A new ransomware campaign targeting large organisations in the US and around the world has made the attackers behind it over $640,000 in bitcoin in the space of just two weeks, and appears to be connected to Lazarus, the hacking group working out of North Korea.
Ryuk ransomware first emerged in mid-August and in the space of just days infected several organisations across the US, encrypting PCs and storage and data centres of victims and demanded huge Bitcoin ransoms.
Read more about Ryuk ransomware, which is being used in highly targeted attacks, on ZDNet.
The VenusLocker group appears to be back, hatching a fresh GandCrab ransomware campaign, using the EGG niche file type. The emails with EGG attachments are meant to specifically take aim at South Korean users.
Trend Micro researchers, who first observed the offensive campaign in early August, noted that the attachments are being used to deliver the GandCrab v4.3 ransomware. The firm said the rash of emails uses “e-commerce violation” lures.
Read more about the new campaign that could mark yet another reinvention for the VenusLocker group, which has mostly been focused on cryptomining this year, on Threatpost.
A former Microsoft network engineer has been sentenced to 18 months in prison for his role in helping launder money obtained from victims of the Reveton ransomware. Uadiale admitted to helping cash ransom payments obtained by a cybercriminal who distributed Reveton ransomware.
This happened in the early days of ransomware, between October 2012 and March 2013. Reveton operators asked victims to pay using GreenDot MoneyPak vouchers, which Uadiale’s would then convert into the Liberty Reserve digital currency, keeping 30% of the money as a cut for his services.
Read more about the Reveton ransomware money laundering operations on BleepingComputer.
A new form of ransomware is spreading to victims around the world and the way it’s built suggests those behind it could use it to launch more sophisticated attacks in future.
KeyPass ransomware first appeared on 8 August and so far has spread to hundreds of victims in more than 20 countries around the world via fake software installers which download the ransomware onto the victim’s PC.
Read more about KeyPass ransomware, which comes with the additional option for the attackers to take manual control of an infected system according to researchers at Kaspersky Lab, on ZDNet.
The cybersecurity attack landscape moves fast, really fast. Last year, not a week passed that didn’t bring about news on a new ransomware incident. Fast forward a year and by all accounts ransomware incidents are on the decline – by as much as 32% according to some reports.
Dig a little deeper and we see that, for enterprises, the ransomware threat is actually not going away anytime soon. For while attack volume may have declined, ransomware attacks have evolved to be more sophisticated, targeted and effective against unsuspecting users and unprepared organizations.
Read more about the evolution of ransomware attacks and learn how you can protect your organization from this threat on Security Magazine.
The SamSam ransomware has earned its creator(s) more than $5.9 million in ransom payments since late 2015, according to the most comprehensive report ever published on SamSam’s activity, containing information since the ransomware’s launch in late 2015 and up to attacks that have happened earlier this month.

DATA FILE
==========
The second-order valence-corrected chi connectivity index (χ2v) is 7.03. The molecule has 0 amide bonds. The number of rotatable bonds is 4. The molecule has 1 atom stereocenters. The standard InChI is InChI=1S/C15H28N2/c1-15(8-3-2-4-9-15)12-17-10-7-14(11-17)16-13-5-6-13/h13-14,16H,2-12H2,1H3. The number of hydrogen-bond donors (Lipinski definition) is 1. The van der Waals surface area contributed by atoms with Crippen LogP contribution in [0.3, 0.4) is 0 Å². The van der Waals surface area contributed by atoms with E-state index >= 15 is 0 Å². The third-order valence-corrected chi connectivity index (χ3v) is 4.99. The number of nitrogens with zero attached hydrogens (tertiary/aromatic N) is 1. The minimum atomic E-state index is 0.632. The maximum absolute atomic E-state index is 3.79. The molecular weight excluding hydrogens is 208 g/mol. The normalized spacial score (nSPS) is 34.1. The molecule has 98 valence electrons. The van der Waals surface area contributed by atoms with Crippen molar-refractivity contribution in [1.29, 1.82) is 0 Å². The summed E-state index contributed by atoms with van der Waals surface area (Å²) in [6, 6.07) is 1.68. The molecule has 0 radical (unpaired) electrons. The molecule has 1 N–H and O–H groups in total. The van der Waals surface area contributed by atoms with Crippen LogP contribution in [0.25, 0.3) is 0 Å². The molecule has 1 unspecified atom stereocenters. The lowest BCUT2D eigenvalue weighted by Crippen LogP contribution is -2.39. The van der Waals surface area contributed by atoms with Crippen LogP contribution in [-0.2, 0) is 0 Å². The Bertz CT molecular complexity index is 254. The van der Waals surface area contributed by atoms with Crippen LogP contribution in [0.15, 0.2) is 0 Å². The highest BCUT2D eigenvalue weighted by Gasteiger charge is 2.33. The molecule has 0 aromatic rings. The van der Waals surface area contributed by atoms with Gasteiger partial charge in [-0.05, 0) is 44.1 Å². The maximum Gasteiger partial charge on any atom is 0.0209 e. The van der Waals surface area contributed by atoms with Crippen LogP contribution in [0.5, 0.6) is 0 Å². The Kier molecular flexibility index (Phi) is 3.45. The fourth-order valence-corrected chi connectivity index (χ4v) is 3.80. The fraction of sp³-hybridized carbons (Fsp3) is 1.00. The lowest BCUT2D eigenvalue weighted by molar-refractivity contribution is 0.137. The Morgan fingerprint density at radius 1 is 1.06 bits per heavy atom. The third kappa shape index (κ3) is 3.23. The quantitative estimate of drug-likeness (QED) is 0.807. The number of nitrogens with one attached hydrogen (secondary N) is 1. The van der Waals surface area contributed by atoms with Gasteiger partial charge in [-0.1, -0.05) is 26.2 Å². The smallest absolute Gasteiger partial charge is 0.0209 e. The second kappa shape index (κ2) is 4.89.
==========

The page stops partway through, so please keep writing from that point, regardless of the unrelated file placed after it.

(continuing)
Compiled by UK cyber-security firm Sophos, the 47-page report is a result of researchers collecting data from past attacks, talking to victims, and data-mining public and private sources for SamSam samples that might have slipped through the cracks.
Read more about the findings of the elaborate report on SamSam ransomware on BleepingComputer.
A ransomware infection has crippled the US network of one of the world’s largest shipping giants —COSCO (China Ocean Shipping Company). “Due to local network breakdown within our America regions, local email and network telephone cannot work properly at the moment,” said the company in a press release. “For safety precautions, we have shut down the connections with other regions for further investigations.”
But while the company described the incident as a “network breakdown,” according to internal emails seen by several maritime news sites [1, 2], the company referred to the incident as a ransomware infection.
Read more about the ransomware attack on shipping giant COSCO’s American network on BleepingComputer.
An old form of ransomware has been re-purposed to steal bitcoin by altering the addresses of wallets and redirecting payments into accounts owned by the attacker. Little of the malicious code has been changed so a number of security products will still identify it as the file-locking malware, despite this version’s new role in outright stealing cryptocurrency.
LabCorp, one of the largest clinical labs in the U.S., said the Samsam ransomware attack that forced their systems offline was contained quickly and didn’t result in a data breach. However, in the brief time between detection and mitigation, the ransomware was able to encrypt thousands of systems and several hundred production servers.
SonicWall announces record numbers for malware volume, ransomware attacks, encrypted threats and chip-based attacks in the mid-year update of the 2018 SonicWall Cyber Threat Report.
The malware boom of 2017 has shown no signs of stopping through the first half of 2018. SonicWall Capture Labs threat researchers recorded 5.99 billion malware attacks during the first two quarters of the year. At this same point in 2017, SonicWall logged 2.97 billion malware attacks. SonicWall also shows ransomware attacks surging in first six months of 2018.
Read more about the findings of the mid-year update of the 2018 SonicWall Cyber Threat Report on Help Net Security.